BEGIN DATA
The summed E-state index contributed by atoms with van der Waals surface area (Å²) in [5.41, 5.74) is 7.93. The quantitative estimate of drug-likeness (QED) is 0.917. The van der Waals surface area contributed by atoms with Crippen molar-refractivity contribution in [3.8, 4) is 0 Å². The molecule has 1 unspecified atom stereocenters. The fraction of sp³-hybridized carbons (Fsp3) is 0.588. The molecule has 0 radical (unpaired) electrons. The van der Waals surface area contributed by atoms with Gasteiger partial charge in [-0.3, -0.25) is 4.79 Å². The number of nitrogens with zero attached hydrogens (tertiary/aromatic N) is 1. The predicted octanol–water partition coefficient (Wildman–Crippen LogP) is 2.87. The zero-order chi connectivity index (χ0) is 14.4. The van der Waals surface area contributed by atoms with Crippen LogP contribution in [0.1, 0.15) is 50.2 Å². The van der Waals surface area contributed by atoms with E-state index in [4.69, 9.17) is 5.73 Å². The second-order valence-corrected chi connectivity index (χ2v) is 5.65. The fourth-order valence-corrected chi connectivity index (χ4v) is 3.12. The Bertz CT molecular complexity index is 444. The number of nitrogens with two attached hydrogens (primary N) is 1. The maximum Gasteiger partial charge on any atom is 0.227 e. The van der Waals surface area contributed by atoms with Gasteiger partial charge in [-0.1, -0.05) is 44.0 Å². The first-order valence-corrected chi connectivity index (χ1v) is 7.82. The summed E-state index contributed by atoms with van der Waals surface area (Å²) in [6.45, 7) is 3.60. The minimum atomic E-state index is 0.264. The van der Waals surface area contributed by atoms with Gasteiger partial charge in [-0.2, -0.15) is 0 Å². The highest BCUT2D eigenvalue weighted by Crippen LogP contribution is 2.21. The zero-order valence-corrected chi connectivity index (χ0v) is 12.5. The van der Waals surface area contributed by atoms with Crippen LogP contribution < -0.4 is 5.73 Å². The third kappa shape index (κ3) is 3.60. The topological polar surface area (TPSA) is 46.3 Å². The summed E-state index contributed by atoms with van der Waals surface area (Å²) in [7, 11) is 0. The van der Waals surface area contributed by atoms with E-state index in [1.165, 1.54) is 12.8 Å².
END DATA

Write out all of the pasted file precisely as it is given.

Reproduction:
The summed E-state index contributed by atoms with van der Waals surface area (Å²) in [5.41, 5.74) is 7.93. The quantitative estimate of drug-likeness (QED) is 0.917. The van der Waals surface area contributed by atoms with Crippen molar-refractivity contribution in [3.8, 4) is 0 Å². The molecule has 1 unspecified atom stereocenters. The fraction of sp³-hybridized carbons (Fsp3) is 0.588. The molecule has 0 radical (unpaired) electrons. The van der Waals surface area contributed by atoms with Gasteiger partial charge in [-0.3, -0.25) is 4.79 Å². The number of nitrogens with zero attached hydrogens (tertiary/aromatic N) is 1. The predicted octanol–water partition coefficient (Wildman–Crippen LogP) is 2.87. The zero-order chi connectivity index (χ0) is 14.4. The van der Waals surface area contributed by atoms with Crippen LogP contribution in [0.1, 0.15) is 50.2 Å². The van der Waals surface area contributed by atoms with E-state index in [4.69, 9.17) is 5.73 Å². The second-order valence-corrected chi connectivity index (χ2v) is 5.65. The fourth-order valence-corrected chi connectivity index (χ4v) is 3.12. The Bertz CT molecular complexity index is 444. The number of nitrogens with two attached hydrogens (primary N) is 1. The maximum Gasteiger partial charge on any atom is 0.227 e. The van der Waals surface area contributed by atoms with Gasteiger partial charge in [-0.1, -0.05) is 44.0 Å². The first-order valence-corrected chi connectivity index (χ1v) is 7.82. The summed E-state index contributed by atoms with van der Waals surface area (Å²) in [6.45, 7) is 3.60. The minimum atomic E-state index is 0.264. The van der Waals surface area contributed by atoms with Gasteiger partial charge in [-0.2, -0.15) is 0 Å². The highest BCUT2D eigenvalue weighted by Crippen LogP contribution is 2.21. The zero-order valence-corrected chi connectivity index (χ0v) is 12.5. The van der Waals surface area contributed by atoms with Crippen LogP contribution < -0.4 is 5.73 Å². The third kappa shape index (κ3) is 3.60. The topological polar surface area (TPSA) is 46.3 Å². The summed E-state index contributed by atoms with van der Waals surface area (Å²) in [7, 11) is 0. The van der Waals surface area contributed by atoms with E-state index in [1.165, 1.54) is 12.8 Å².